Aceves was ordered to intentionally walk Cano, to set up a double play (or at least a force play). Then Aceves unintentionally walked A-Rod. Bases loaded. Keep in mind, there's still nobody out.

Teix struck again, nearly hitting his 3rd homer of the game, a shot down the right-field line that bounded into the stands over that low fence for a ground-rule double. Swish and Cano scored, A-Rod was only permitted to advance to 3rd. Still, it was Yanks 12, Sox 9.

The Sox fans, supposedly the most loyal in all of baseball, started leaving in droves.

If Groucho Marx had been there, he'd say, "You can leave in droves, or you can leave in a taxi. Or you can leave in a huff. If that's too soon, you can leave in a minute and a huff."

If English "football" fans had been there, they'd have sung, to the tune of "Bread of Heaven"...

We can see you
We can see you
We can see you sneaking out!

We can see you sneaking out!

And, to the tune of "La Donna e Mobile"...

Is there a fire drill?
Is there a fire drill?
Is there a fire drill?
Is there a fire drill?

Was the Yanks' humiliation of the Sox complete? Not by a long shot. Again, to set up a double play or a force (men on 2nd & 3rd), Aceves was ordered to intentionally walk Curtis Granderson. Of course, this again loaded the bases with nobody out. Yankee manager Joe Girardi sent Raul Ibanez up to pinch-hit for Jones. Valentine came out, got booed like there was no tomorrow (incredibly, for him as Sox manager, there is one), and brought in Justin Thomas.

At long last, the Sox caught a break -- in this case, literally. Ibanez lined a shot right to 1st baseman Adrian Gonzalez, who ran to 1st to double off Grandy. The shell-shocked Sox fans -- the ones who hadn't left early -- couldn't even muster sarcastic cheers or what Johnny Carson would have called "sympathy applause."

No matter: Martin doubled to center, scoring A-Rod and Teix. 14-9. Nunez singled Martin over to 3rd. Valentine replaced Thomas with Junichi Tazawa. Nunez stole 3rd. Jeter singled home Martin.

One run in the 6th, 7 in the 7th, 7 in the 8th. Final score: Yankees 15, Red Sox 9. WP: Soriano (2-0). LP: Aceves (0-1).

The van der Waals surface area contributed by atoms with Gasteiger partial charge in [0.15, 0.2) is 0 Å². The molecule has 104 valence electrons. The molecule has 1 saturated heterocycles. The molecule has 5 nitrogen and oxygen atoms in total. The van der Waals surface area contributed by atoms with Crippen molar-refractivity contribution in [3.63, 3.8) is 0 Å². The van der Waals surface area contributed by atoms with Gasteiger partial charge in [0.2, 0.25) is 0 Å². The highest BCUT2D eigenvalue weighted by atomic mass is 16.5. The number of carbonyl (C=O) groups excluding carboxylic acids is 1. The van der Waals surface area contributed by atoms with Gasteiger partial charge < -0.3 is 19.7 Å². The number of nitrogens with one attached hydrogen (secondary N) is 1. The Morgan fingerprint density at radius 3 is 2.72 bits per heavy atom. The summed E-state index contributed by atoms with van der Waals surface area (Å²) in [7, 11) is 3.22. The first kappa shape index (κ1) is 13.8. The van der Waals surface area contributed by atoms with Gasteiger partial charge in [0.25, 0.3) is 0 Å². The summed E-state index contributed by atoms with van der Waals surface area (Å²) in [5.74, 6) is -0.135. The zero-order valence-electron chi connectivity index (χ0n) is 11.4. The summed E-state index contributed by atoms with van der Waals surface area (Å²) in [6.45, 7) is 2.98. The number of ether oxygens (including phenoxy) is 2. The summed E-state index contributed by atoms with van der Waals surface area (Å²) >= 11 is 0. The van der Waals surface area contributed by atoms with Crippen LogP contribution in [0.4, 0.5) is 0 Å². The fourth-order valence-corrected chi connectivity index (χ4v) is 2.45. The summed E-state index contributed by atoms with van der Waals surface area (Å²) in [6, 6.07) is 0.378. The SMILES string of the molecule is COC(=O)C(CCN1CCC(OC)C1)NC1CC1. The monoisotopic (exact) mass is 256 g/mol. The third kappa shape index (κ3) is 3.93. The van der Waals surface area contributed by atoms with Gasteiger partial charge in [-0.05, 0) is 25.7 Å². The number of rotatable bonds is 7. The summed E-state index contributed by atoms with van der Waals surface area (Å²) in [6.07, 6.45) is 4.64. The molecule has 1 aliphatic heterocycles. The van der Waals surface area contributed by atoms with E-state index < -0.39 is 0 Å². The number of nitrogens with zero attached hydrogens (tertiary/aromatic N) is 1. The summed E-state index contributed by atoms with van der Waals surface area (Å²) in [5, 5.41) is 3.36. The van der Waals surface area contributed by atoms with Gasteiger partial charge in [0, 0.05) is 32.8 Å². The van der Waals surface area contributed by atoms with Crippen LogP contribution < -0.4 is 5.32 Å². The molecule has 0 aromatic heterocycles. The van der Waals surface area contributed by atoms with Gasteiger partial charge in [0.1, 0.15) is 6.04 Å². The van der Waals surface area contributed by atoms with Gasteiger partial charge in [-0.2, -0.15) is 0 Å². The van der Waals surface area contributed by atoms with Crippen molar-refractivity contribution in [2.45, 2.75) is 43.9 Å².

Valentine got the hell booed out of him for the last 5 of his 6 pitching changes. Sox fans were even chanting, "Tito! Tito! Tito!" for his predecessor, Terry Francona (he and his father, also a big-league player, were both nicknamed Tito), who was on hand for the Centennial ceremony despite having been fired after the latest of the many Red Sox chokes. Already, there is speculation that Bobby V will be the 1st MLB manager fired this season.

The Red Sox actually got more hits than the Yankees, 17-16. But that's not what counts, is it?


Girardi: "When you're down 9-0 after 5 innings, I know we have a great offense, but you don't see a comeback at any level very often in professional baseball. I think it just shows you the type of lineup that we have."

Swisher: "To be able to come back and pull that win off, that's a big win for us. "That's a huge momentum shift for us. This team, we never give up."

Teixeira: "We've got guys that don't give away at-bats. We take every at-bat seriously, whether it's the 1st inning or the 7 inning, up 9 or down 9. We don't want to just give away at-bats and go through the motions. Tonight, we just got on a little roll. That was a lot of fun... Some games, you get blown out. When you play 162 games a year, you're going to get blown out sometimes. But we still said, 'Hey, let's stay in it. We've got a few innings left. You never know.'"

Valentine: "It all happened pretty quickly, and it's all kind of confusing right now."

Wow. Yes, as Phil Rizzuto would have said, "Holy cow, these Yankees can get the clutch hits, Murcer, this is unbelievable."

Or, as Mel Allen would have said, "How about that!"

Tonight, ESPN will broadcast the series finale at 8:00, CC Sabathia against Daniel Bard. Taking into account the fact that the Yanks used up a lot of hits and runs (I know, it doesn't work that way), the bullpen got used up (I know, that's equally true for the Sox, and, besides, we didn't need Mariano Rivera yesterday), the Sox' pride is hurt, and they will be anxious for revenge, and it's an ESPN game, suggests a Sox win.

Then again, as Sterling is always telling us, "You can't predict baseball." The only thing you can predict at Fenway Park is what Yogi said: "It ain't over 'til it's over."

* And while all this was going on, Philip Humber of the Chicago White Sox pitched a perfect game against the Seattle Mariners.

Another ex-Met throws a no-hitter. The Mets are now a 50-year-old franchise, and still don't have one. (Neither do the 43-year-old San Diego Padres. Or the 8-year-old Washington Nationals, although they did have some in their Montreal Expos incarnation.)